- Skull, 74/1927 -Donated 20 Oct 1927 by Mrs MM Harte. South Africa (Pondoland). No data. Collected by Mr. CMA Bruce.
- Skull, 45/1929 – Donated 20 Oct 1929 by Mrs Flament. Central or East Africa. Shores of Lake Tanganyika, border of Tanzania and Zaire. Accessions record, “Dug up on shores of Lake Tanganyika in 1915.”
- Lower jaw, 91/132/45 – Donated 11 Oct 1932 by HFG Woods. Rock tombs of Mount Carmel, USA, “Found during blasting operations”.
Skull, 91/1932/47 – Donated 11 Oct 1932 by HFG Woods. Benin. “Skull (Homo Sapiens) West African.” No other data.
- Modified skull, 91/1932/47 – Donated 1935 by A Riley. Fly River, Papua New Guinea. Over-modelled crania decorated with organic fibres. Seeds and wood plug in eye sockets. Vegetable fibre fringe and wood or shell section in nasal cavity. Acquired from donor’s uncle, an LMS missionary called Ellis Baxter Riley who published a book in 1925 called ‘Among Papuan head-hunters’. EB Riley worked in PNG, acquired this skull through purchase. On display.
- Modified skull, 59/1939 – Donated 17 June 1939 by Lieutenant HJR Gould. SW Malekula, Tomman Island, Vanuatu (New Hebrides). Over-modelled skull. Acquired by donor whilst serving in the Royal Australian Navy. HMAS Melbourne in 1914 was in Pacific waters. On display.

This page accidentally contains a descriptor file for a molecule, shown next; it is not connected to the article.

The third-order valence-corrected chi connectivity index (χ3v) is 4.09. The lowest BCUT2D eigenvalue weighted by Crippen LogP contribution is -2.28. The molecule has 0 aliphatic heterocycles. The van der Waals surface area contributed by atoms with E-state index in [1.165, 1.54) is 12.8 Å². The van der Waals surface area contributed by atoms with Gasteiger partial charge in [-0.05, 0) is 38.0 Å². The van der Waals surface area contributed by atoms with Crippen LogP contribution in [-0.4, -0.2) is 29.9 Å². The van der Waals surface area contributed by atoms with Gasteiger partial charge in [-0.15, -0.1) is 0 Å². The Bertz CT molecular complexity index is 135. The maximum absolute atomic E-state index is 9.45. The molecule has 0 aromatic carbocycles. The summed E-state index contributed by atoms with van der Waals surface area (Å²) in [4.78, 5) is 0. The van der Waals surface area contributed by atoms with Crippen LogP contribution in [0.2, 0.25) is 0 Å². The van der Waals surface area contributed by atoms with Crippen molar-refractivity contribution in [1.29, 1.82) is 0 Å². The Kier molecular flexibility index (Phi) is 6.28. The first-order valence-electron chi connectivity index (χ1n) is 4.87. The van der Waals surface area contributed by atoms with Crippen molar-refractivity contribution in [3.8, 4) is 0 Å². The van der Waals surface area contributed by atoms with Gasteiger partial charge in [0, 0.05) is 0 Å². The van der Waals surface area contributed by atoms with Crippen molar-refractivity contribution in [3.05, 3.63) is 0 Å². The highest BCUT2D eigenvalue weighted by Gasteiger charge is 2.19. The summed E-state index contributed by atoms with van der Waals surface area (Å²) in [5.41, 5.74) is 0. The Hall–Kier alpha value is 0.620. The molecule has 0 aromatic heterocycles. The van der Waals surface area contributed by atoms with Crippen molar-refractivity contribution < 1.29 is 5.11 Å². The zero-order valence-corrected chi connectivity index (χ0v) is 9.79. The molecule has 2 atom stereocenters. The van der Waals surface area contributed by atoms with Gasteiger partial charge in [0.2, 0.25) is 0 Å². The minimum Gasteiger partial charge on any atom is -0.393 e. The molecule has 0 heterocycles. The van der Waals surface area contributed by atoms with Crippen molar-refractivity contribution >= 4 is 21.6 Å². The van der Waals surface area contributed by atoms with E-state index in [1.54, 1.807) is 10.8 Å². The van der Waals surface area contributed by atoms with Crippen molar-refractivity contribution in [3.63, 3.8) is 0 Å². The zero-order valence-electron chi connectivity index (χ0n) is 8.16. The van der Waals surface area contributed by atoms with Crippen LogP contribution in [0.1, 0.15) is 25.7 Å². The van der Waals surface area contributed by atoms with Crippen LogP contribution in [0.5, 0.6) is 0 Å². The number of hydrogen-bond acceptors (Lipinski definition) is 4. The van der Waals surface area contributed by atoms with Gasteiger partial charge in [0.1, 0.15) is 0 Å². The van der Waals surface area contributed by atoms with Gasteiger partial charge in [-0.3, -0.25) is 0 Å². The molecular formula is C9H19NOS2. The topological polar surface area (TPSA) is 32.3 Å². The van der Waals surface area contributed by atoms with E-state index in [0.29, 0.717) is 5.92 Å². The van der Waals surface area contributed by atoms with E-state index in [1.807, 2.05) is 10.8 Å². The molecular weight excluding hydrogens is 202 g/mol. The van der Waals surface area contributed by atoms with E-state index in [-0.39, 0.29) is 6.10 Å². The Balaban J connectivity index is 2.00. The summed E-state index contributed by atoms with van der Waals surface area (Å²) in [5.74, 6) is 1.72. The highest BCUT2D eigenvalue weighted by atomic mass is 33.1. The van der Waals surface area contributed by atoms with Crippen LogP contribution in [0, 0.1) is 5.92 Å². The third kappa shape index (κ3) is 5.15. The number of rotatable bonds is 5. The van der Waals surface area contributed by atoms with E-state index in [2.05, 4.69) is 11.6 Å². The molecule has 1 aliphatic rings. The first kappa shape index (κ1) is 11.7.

- Modified skull – Accession number and donor unknown. Papua New Guinea. Over-modelled skull. Crania partly covered with mud and organic fibres with exposed front.
- Lower jaw – Accession number and donor unknown. Papua New Guinea.
Return of human remains
RAMM remains proactive in returning human remains since its first act in returning human remains to New Zealand in 1996. It continues to acknowledge that many of these remains hold no value to science, and recognises that holding remains in its collections is a practice deeply offensive to originating communities. Where possible, human remains should return to their place of origin for the purpose of reburial.